Helene Moglen is Research Professor of Literature at UC Santa Cruz. She has had extensive administrative experience (e.g. Dean of Humanities and Arts; Provost of Kresge College; Director, Institute for Advanced Feminist Research.) She was a member of the California Council for Humanities and Public Policy and served on the Board of Governors at the UC Humanities Research Institute. She has published in areas of literary criticism and theory, literacy, and cultural, feminist and psychoanalytic theory. She has developed a number of collaborative university-community projects in Santa Cruz and is founding co-director of Santa Cruz Commons, a collaborative project of community activists and activist academics.
Sheila Namir, Ph.D. was a training and supervising analyst at the Institute of Contemporary Psychoanalysis (ICP) in Los Angeles and a Senior Analyst at the Southern California Institute of Psychoanalysis (SCPI). She is a clinical psychologist and psychoanalyst practicing in Santa Cruz, California. She was on the faculties of UCLA Medical School, California School of Professional Psychology, SCPI and ICP before moving to Santa Cruz, where she is on the board of the Santa Cruz Psychoanalytic Psychotherapy Society. She has published in the areas of psychosocial aspects of cancer and AIDS, medical psychology, trauma and feminist psychoanalysis. She is currently working on integrating psychoanalytic practices and theories into social and political realms.
Allen H. Redmon is an Associate Professor of English and the coordinator of the Interdisciplinary Film Studies Minor at Texas A&M University-Central Texas in Killeen, Texas. His research and teaching frequently run into questions of narrative-making and war, in part, because so many of his students are stationed at Fort Hood. Most recently, he has taught a cultural studies of war course and examined films focusing on the transition from the war-front to the home-front.
Anne Shea received her Ph.D. in Comparative Literature from UC, San Diego. She is Assistant Professor and Coordinator of Composition in the Writing and Literature Program at California College of the Arts. Currently, she is at work on a project on Guantanamo Bay Detention Camp and immigrant detention centers in the United States.
Carol Tanenbaum is a licensed Marriage and Family Therapist and Psychoanalyst. She was a founding member of the Soldiers Project, Board Member, and is Chair of their Adopt A College Project which is an outreach program that provides Soldier Project liaisons to the college campuses throughout Southern California. Carol was former chair of the Ernest S. Lawrence Trauma Center at The Los Angeles Institute and Society for Psychoanalytic Studies a community outreach project of that organization. She also spent 15 summers, from 1995-2008, working with war traumatized children and young adults in the Balkans. Carol continues to see military personnel and their families from the Iraq and Afghanistan wars through the Soldiers Project, has a private practice in Sherman Oaks, California and is an adjunct faculty at Pacifica Graduate Institute in Carpenteria.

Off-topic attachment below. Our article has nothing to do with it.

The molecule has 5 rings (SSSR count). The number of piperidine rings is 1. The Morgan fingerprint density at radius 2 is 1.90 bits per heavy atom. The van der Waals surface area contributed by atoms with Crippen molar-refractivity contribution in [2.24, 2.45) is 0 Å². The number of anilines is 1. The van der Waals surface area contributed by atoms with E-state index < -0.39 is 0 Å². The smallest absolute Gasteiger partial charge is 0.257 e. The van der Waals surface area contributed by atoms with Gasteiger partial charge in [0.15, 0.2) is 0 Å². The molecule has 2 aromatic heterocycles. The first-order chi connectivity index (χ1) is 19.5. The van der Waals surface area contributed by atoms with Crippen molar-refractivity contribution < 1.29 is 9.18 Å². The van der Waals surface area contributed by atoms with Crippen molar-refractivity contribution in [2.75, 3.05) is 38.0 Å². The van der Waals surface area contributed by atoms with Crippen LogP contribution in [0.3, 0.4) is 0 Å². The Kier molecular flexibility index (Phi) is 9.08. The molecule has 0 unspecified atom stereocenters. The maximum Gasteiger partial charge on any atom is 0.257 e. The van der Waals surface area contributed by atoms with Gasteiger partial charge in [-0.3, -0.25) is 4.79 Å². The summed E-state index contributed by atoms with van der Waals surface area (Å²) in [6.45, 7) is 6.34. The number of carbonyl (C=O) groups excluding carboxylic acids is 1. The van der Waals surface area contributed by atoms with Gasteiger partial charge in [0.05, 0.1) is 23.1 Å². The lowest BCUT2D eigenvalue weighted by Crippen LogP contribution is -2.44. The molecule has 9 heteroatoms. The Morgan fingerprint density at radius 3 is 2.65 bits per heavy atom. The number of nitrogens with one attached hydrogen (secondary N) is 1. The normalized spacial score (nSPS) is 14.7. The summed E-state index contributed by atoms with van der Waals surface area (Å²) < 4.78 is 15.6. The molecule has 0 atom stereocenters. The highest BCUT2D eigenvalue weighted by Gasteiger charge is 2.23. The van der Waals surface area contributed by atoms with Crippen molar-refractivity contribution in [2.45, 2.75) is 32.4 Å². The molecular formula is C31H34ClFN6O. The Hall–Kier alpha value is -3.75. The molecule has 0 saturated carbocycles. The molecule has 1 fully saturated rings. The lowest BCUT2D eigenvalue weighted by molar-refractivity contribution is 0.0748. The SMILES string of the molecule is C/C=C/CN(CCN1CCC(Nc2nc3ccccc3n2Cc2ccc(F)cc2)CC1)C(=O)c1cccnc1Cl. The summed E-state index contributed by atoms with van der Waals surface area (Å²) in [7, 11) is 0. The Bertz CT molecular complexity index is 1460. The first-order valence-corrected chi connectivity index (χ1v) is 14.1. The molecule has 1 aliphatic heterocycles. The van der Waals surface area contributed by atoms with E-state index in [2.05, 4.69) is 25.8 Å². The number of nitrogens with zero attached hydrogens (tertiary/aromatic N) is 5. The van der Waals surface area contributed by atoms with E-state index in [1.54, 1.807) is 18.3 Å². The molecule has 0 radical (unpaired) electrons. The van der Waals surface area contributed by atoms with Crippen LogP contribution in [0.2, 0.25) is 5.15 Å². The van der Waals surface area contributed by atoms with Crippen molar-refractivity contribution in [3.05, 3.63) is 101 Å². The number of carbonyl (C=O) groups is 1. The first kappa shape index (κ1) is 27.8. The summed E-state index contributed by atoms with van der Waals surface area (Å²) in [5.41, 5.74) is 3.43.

Frank Usbeck studied American Studies, Modern and Contemporary History, Journalism, and American Indian Studies at the University of Leipzig, Germany and the University of Arizona. He earned his Dr. Phil in 2010 with a study on the appropriation of the German euphoria for Native Americans in Nazi propaganda during the 1930s and ’40s. His current work as a Postdoctoral Research Fellow at the Technical University of Dresden aims at preparing his second book, which discusses the cultural work of, and ceremonial storytelling in, US soldiers’ milblogs.
Shannon Camlin Ward is author of the poetry chapbook, Blood Creek (Longleaf Press), and her work has appeared or is forthcoming in Great River Review, Superstition Review, and Tar River Poetry. She was a winner of the 2013 Nazim Hikmet Poetry Competition and has received support from Yaddo, Holly House, and the Anderson Center. She currently teaches composition at her undergraduate alma mater, Methodist University, in Fayetteville, North Carolina.
Tim Wood is an Associate Professor of English at Nassau Community College in Garden City, New York where he teaches courses on writing and literature, including composition and literature courses designed exclusively for veterans. Since 2010, he has also served as a scholar-facilitator for The New York Council of the Humanities Literature & Medicine Program at the Northport VA Medical Center. Next year, he will be a Fulbright scholar in Tuebingen, Germany.